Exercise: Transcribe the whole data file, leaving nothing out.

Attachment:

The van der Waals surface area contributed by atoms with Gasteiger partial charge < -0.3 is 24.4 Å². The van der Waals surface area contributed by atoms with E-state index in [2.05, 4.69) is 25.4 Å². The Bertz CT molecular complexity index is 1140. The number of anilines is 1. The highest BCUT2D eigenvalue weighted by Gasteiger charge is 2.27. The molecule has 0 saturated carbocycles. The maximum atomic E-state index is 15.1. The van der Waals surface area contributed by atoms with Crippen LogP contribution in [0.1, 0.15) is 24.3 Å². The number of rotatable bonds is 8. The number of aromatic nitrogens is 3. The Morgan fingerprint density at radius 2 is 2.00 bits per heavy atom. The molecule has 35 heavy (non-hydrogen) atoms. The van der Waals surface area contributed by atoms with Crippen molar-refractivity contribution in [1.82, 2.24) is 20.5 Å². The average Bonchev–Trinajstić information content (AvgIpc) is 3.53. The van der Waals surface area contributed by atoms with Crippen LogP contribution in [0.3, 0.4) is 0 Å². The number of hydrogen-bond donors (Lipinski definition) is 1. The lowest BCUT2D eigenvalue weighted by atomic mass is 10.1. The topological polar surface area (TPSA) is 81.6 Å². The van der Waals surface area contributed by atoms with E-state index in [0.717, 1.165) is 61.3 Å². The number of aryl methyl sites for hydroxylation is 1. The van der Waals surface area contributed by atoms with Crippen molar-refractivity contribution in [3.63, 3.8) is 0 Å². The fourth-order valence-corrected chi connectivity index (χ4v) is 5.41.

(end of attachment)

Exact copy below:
The van der Waals surface area contributed by atoms with Gasteiger partial charge < -0.3 is 24.4 Å². The van der Waals surface area contributed by atoms with E-state index in [2.05, 4.69) is 25.4 Å². The Bertz CT molecular complexity index is 1140. The number of anilines is 1. The highest BCUT2D eigenvalue weighted by Gasteiger charge is 2.27. The molecule has 0 saturated carbocycles. The maximum atomic E-state index is 15.1. The van der Waals surface area contributed by atoms with Crippen LogP contribution in [0.1, 0.15) is 24.3 Å². The number of rotatable bonds is 8. The number of aromatic nitrogens is 3. The Morgan fingerprint density at radius 2 is 2.00 bits per heavy atom. The molecule has 35 heavy (non-hydrogen) atoms. The van der Waals surface area contributed by atoms with Crippen molar-refractivity contribution in [1.82, 2.24) is 20.5 Å². The average Bonchev–Trinajstić information content (AvgIpc) is 3.53. The van der Waals surface area contributed by atoms with Crippen LogP contribution in [0.3, 0.4) is 0 Å². The number of hydrogen-bond donors (Lipinski definition) is 1. The lowest BCUT2D eigenvalue weighted by atomic mass is 10.1. The topological polar surface area (TPSA) is 81.6 Å². The van der Waals surface area contributed by atoms with E-state index in [0.717, 1.165) is 61.3 Å². The number of aryl methyl sites for hydroxylation is 1. The van der Waals surface area contributed by atoms with Crippen molar-refractivity contribution in [3.63, 3.8) is 0 Å². The fourth-order valence-corrected chi connectivity index (χ4v) is 5.41.